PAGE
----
State Politics

Raise-the-age bill gains steam in one of the last states to prosecute 16-year-olds as adults

A juvenile sleeps on a bunk in a segregation unit at Dobbs Youth Development Center in Kinston on May 6, 2003.
A juvenile sleeps on a bunk in a segregation unit at Dobbs Youth Development Center in Kinston on May 6, 2003. Scott Sharpe

After decades of work and some failed attempts, there’s considerable steam behind an effort to give the juvenile criminal-justice system jurisdiction over 16- and 17-year-olds so they have a chance to bounce back from nonviolent crimes and low-level offenses.

Rep. Chuck McGrady, a Henderson County Republican, on Wednesday filed House Bill 280, the Juvenile Justice Reinvestment Act. The bill establishes that a 16- or 17-year-old who commits certain crimes will be tried as a juvenile – not as an adult. North Carolina is one of two states that automatically prosecute people as young as 16 as adults.

Violent felonies and some drug offenses would still be considered in adult court.

Previous attempts to raise the age passed the House but foundered in the Senate.

“The main question is: why now?” said Rep. Duane Hall, a Wake County Democrat and the primary sponsor of the bill. “We’ve got everybody on board – I mean from the chief justice, chamber of commerce, bankers association, sheriffs, police – it seems like the world’s behind it. We do surveys and polls and it’s over 90 percent of the public in both rural and urban areas.”

The bill has a bipartisan list of 30 co-sponsors and four primary sponsors – including House Rules Chairman David Lewis, a Harnett County Republican.

“The only people I’ve seen against it are because they don’t understand that it doesn’t include those violent felonies. The only opposition I’ve heard are people who said things like ‘drug dealers,’ ” Hall said. “But this bill excludes those types of violations.”

In the past, sheriffs and prosecutors have objected that the juvenile-justice system is inadequately funded to take on more teenagers.

The coalition pushing the change this year claims on its website the endorsement of the N.C. Sheriffs’ Association, and put out a statement quoting Mecklenburg County Sheriff Irwin Carmichael. “I believe that raising the age in North Carolina would help steer young people away from a life potentially spent in the criminal justice system,” Carmichael said.

The sheriffs’ group has endorsed a broader set of recommendations from a commission established by N.C. Chief Justice Mark Martin, which includes raising the age for certain crimes. But the sheriffs’ group doesn’t take an explicit stance on raising the age. It says it supports the broader recommendations, which also address how to adequately pay for raising the age.

Eddie Caldwell, executive vice president and general counsel for the Sheriffs’ Association, said the group would review the new bill. Raising the age without addressing problems in the system and securing adequate funding “would be a disaster,” he said.

During a news conference to introduce the bill, Administrative Office of the Courts director Marion Warren said one of the most difficult parts of working with youth in the justice system is seeing “someone that commits an offense that you see is from the sheer folly of youth and the lack of maturity, and that offense carries with them the rest of their lives.”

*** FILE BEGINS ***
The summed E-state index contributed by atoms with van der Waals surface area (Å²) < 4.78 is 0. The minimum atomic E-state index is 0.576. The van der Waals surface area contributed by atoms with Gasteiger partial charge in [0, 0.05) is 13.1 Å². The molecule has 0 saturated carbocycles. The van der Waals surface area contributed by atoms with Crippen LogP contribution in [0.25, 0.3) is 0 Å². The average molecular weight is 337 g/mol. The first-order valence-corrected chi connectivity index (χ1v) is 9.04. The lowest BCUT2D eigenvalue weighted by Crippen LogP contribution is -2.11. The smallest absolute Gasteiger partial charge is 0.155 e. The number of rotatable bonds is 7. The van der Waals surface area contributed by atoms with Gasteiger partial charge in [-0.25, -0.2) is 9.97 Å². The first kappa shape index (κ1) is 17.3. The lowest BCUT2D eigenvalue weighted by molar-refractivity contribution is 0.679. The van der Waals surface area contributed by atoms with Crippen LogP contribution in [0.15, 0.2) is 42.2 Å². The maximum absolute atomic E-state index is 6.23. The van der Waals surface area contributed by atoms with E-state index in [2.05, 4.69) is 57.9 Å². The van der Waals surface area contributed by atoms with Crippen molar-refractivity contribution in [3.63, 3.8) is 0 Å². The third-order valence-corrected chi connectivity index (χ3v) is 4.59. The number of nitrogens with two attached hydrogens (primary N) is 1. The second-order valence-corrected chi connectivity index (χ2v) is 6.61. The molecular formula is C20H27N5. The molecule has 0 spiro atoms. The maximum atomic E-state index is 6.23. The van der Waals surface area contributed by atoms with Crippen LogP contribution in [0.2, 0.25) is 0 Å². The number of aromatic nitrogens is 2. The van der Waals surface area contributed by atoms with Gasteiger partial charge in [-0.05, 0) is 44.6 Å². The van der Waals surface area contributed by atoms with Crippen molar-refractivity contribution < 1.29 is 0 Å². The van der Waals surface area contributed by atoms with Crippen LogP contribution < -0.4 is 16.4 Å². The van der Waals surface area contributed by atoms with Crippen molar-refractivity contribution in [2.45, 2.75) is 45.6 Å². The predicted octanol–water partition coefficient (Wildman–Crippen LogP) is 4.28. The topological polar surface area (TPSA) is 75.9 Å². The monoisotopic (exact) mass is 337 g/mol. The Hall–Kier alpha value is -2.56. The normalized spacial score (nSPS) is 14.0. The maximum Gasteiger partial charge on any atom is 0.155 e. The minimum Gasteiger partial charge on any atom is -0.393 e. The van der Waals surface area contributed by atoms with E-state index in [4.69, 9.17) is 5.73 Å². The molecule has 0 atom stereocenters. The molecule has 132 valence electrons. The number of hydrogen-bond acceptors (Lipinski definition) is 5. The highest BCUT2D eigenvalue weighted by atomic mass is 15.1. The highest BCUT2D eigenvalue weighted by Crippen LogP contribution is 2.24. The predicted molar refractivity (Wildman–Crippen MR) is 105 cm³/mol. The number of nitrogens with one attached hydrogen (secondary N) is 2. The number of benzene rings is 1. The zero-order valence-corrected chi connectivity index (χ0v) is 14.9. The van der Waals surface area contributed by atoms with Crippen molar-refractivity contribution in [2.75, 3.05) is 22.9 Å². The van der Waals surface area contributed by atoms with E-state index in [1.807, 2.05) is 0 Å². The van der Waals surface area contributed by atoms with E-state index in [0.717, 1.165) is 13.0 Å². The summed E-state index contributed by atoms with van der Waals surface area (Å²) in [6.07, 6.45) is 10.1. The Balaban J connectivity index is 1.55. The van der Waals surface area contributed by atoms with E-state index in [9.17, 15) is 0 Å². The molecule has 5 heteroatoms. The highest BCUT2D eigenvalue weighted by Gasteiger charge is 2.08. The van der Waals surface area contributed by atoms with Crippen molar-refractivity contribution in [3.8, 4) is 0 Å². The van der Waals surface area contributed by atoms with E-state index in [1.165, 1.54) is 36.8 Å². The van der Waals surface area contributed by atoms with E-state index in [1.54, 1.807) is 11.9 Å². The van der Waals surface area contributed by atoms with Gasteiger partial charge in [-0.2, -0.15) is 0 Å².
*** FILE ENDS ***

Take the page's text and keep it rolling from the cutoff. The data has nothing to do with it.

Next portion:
Hall said that as a lawyer he’s had teens in his office crying after finding out a nonviolent felony conviction would preclude them from joining the military or getting financial aid for college. “The background is I used to be a juvenile defender for a lot of years. I represented kids in the courtroom that were charged as adults,” Hall said after the news conference.

Hall noted that in 2014 just 3.3 percent of 16- and 17-year-olds who went in front of a judge in North Carolina were convicted of violent felonies. And state Juvenile Justice Director William Lassiter said juvenile crime has fallen 30 percent over the past 10 years.

McGrady said in the short term – three to five years – it could cost hundreds of millions of dollars to get the proposal up and running, considering the state would have to construct additional facilities. Gov. Roy Cooper’s budget has proposed an additional youth detention center for that purpose.

States that have raised the age, however, have found it to be cost-effective. Studies have found keeping teens out of adult prisons make them less likely to return to crime.

The Wisconsin Council on Children and Families found a $5.8 million savings for every 1,000 youth that were returned to the juvenile justice system, with the savings coming in the form of reduced costs to the justice system and crime victims.

Cooper, a Democrat, said in a statement Wednesday that the change would give “young people an opportunity to turn away from a life of crime.”

Republican U.S. Sen. Thom Tillis – a former state House speaker – tweeted his support Wednesday: “Happy to see NC continuing to lead the way on juvenile justice reforms w/ @ChuckMcGrady’s Juvenile Justice Reinvestment Act. #RaiseTheAgeNC”

Clifton Dowell of the N.C. Insider contributed to this report.

Lauren Horsch: 919-836-2801, @LaurenHorsch